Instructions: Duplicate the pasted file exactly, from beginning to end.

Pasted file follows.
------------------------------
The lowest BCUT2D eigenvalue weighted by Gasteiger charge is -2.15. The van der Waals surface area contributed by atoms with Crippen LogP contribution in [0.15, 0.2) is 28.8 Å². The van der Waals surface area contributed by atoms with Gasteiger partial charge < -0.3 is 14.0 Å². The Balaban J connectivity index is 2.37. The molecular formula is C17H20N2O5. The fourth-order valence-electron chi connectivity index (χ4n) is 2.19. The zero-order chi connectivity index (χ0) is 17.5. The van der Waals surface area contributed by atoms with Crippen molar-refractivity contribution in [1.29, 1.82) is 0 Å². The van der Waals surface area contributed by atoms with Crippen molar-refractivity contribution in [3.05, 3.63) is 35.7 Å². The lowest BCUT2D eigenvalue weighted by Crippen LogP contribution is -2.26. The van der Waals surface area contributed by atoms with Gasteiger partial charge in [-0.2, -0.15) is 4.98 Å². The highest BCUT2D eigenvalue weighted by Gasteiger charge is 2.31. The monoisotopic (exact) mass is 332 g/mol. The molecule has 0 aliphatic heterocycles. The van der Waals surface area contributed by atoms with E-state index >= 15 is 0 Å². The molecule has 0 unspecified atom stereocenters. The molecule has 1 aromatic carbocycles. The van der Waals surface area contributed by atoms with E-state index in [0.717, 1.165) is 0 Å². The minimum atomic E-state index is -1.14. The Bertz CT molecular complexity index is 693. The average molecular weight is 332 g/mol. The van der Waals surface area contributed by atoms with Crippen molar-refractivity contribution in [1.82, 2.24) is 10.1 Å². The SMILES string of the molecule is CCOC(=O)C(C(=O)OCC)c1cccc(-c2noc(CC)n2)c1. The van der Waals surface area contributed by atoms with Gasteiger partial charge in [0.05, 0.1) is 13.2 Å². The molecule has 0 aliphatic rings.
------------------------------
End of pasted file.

The lowest BCUT2D eigenvalue weighted by Gasteiger charge is -2.15. The van der Waals surface area contributed by atoms with Crippen LogP contribution in [0.15, 0.2) is 28.8 Å². The van der Waals surface area contributed by atoms with Gasteiger partial charge < -0.3 is 14.0 Å². The Balaban J connectivity index is 2.37. The molecular formula is C17H20N2O5. The fourth-order valence-electron chi connectivity index (χ4n) is 2.19. The zero-order chi connectivity index (χ0) is 17.5. The van der Waals surface area contributed by atoms with Crippen molar-refractivity contribution in [1.29, 1.82) is 0 Å². The van der Waals surface area contributed by atoms with Crippen molar-refractivity contribution in [3.05, 3.63) is 35.7 Å². The lowest BCUT2D eigenvalue weighted by Crippen LogP contribution is -2.26. The van der Waals surface area contributed by atoms with Gasteiger partial charge in [-0.2, -0.15) is 4.98 Å². The highest BCUT2D eigenvalue weighted by Gasteiger charge is 2.31. The monoisotopic (exact) mass is 332 g/mol. The molecule has 0 aliphatic heterocycles. The van der Waals surface area contributed by atoms with E-state index >= 15 is 0 Å². The molecule has 0 unspecified atom stereocenters. The molecule has 1 aromatic carbocycles. The van der Waals surface area contributed by atoms with E-state index in [0.717, 1.165) is 0 Å². The minimum atomic E-state index is -1.14. The Bertz CT molecular complexity index is 693. The average molecular weight is 332 g/mol. The van der Waals surface area contributed by atoms with Crippen molar-refractivity contribution in [1.82, 2.24) is 10.1 Å². The SMILES string of the molecule is CCOC(=O)C(C(=O)OCC)c1cccc(-c2noc(CC)n2)c1. The van der Waals surface area contributed by atoms with Gasteiger partial charge in [0.05, 0.1) is 13.2 Å². The molecule has 0 aliphatic rings.